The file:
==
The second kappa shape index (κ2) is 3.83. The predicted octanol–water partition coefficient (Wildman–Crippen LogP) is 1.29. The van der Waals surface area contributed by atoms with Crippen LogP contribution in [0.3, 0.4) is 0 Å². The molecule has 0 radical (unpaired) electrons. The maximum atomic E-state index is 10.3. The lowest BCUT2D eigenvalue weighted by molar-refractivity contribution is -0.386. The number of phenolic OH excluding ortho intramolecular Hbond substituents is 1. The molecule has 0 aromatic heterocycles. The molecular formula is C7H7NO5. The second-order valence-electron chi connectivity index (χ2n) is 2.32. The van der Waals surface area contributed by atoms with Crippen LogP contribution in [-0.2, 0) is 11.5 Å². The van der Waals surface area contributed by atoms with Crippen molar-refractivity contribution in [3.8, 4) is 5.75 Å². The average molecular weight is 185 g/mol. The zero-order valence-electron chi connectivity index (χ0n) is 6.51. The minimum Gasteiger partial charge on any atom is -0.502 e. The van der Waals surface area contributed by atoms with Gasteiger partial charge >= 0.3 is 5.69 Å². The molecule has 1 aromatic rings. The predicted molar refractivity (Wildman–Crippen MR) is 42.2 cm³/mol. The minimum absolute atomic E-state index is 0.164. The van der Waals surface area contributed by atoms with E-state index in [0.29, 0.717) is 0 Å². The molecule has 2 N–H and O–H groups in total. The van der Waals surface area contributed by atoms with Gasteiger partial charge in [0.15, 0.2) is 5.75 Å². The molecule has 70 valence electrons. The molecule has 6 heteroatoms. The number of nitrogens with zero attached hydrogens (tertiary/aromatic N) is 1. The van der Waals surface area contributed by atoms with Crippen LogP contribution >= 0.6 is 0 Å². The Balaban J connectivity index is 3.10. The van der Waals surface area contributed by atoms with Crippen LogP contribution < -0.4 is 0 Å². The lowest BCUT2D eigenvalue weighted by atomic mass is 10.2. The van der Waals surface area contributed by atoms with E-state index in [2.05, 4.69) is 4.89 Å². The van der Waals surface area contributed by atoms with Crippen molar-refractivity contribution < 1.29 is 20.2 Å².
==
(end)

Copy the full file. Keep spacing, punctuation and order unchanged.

The second kappa shape index (κ2) is 3.83. The predicted octanol–water partition coefficient (Wildman–Crippen LogP) is 1.29. The van der Waals surface area contributed by atoms with Crippen LogP contribution in [0.3, 0.4) is 0 Å². The molecule has 0 radical (unpaired) electrons. The maximum atomic E-state index is 10.3. The lowest BCUT2D eigenvalue weighted by molar-refractivity contribution is -0.386. The number of phenolic OH excluding ortho intramolecular Hbond substituents is 1. The molecule has 0 aromatic heterocycles. The molecular formula is C7H7NO5. The second-order valence-electron chi connectivity index (χ2n) is 2.32. The van der Waals surface area contributed by atoms with Crippen LogP contribution in [-0.2, 0) is 11.5 Å². The van der Waals surface area contributed by atoms with Crippen molar-refractivity contribution in [3.8, 4) is 5.75 Å². The average molecular weight is 185 g/mol. The zero-order valence-electron chi connectivity index (χ0n) is 6.51. The minimum Gasteiger partial charge on any atom is -0.502 e. The van der Waals surface area contributed by atoms with Gasteiger partial charge >= 0.3 is 5.69 Å². The molecule has 1 aromatic rings. The predicted molar refractivity (Wildman–Crippen MR) is 42.2 cm³/mol. The minimum absolute atomic E-state index is 0.164. The van der Waals surface area contributed by atoms with E-state index in [0.29, 0.717) is 0 Å². The molecule has 2 N–H and O–H groups in total. The van der Waals surface area contributed by atoms with Gasteiger partial charge in [0.15, 0.2) is 5.75 Å². The molecule has 70 valence electrons. The molecule has 6 heteroatoms. The number of nitrogens with zero attached hydrogens (tertiary/aromatic N) is 1. The van der Waals surface area contributed by atoms with Crippen LogP contribution >= 0.6 is 0 Å². The Balaban J connectivity index is 3.10. The van der Waals surface area contributed by atoms with Crippen LogP contribution < -0.4 is 0 Å². The lowest BCUT2D eigenvalue weighted by atomic mass is 10.2. The van der Waals surface area contributed by atoms with E-state index in [2.05, 4.69) is 4.89 Å². The van der Waals surface area contributed by atoms with Crippen molar-refractivity contribution < 1.29 is 20.2 Å².